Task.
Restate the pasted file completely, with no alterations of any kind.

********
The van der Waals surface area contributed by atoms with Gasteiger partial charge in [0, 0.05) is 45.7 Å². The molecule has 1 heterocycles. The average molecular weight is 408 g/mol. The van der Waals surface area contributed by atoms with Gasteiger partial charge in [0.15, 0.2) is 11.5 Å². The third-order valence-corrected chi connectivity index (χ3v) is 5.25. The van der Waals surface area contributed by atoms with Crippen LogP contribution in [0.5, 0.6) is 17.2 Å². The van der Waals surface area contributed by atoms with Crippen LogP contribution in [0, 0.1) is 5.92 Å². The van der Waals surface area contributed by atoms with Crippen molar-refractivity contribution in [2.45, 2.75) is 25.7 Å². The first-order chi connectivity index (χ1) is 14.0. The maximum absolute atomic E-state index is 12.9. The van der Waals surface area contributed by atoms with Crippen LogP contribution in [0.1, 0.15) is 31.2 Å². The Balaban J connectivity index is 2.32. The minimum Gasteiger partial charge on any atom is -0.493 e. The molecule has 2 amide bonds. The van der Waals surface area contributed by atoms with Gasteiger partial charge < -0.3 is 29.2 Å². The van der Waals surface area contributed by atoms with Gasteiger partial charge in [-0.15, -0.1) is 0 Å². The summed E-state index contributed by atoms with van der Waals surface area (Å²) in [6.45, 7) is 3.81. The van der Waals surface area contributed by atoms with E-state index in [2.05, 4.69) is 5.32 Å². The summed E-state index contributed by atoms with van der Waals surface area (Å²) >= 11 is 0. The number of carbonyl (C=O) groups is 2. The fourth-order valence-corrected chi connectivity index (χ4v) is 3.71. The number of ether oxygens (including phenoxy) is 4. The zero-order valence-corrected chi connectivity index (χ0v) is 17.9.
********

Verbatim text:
The van der Waals surface area contributed by atoms with Gasteiger partial charge in [0, 0.05) is 45.7 Å². The molecule has 1 heterocycles. The average molecular weight is 408 g/mol. The van der Waals surface area contributed by atoms with Gasteiger partial charge in [0.15, 0.2) is 11.5 Å². The third-order valence-corrected chi connectivity index (χ3v) is 5.25. The van der Waals surface area contributed by atoms with Crippen LogP contribution in [0.5, 0.6) is 17.2 Å². The van der Waals surface area contributed by atoms with Crippen LogP contribution in [0, 0.1) is 5.92 Å². The van der Waals surface area contributed by atoms with Crippen molar-refractivity contribution in [2.45, 2.75) is 25.7 Å². The first-order chi connectivity index (χ1) is 14.0. The maximum absolute atomic E-state index is 12.9. The van der Waals surface area contributed by atoms with Crippen LogP contribution in [0.1, 0.15) is 31.2 Å². The Balaban J connectivity index is 2.32. The minimum Gasteiger partial charge on any atom is -0.493 e. The molecule has 2 amide bonds. The van der Waals surface area contributed by atoms with Gasteiger partial charge < -0.3 is 29.2 Å². The van der Waals surface area contributed by atoms with Gasteiger partial charge in [-0.15, -0.1) is 0 Å². The summed E-state index contributed by atoms with van der Waals surface area (Å²) in [6.45, 7) is 3.81. The van der Waals surface area contributed by atoms with E-state index in [2.05, 4.69) is 5.32 Å². The summed E-state index contributed by atoms with van der Waals surface area (Å²) >= 11 is 0. The number of carbonyl (C=O) groups is 2. The fourth-order valence-corrected chi connectivity index (χ4v) is 3.71. The number of ether oxygens (including phenoxy) is 4. The zero-order valence-corrected chi connectivity index (χ0v) is 17.9.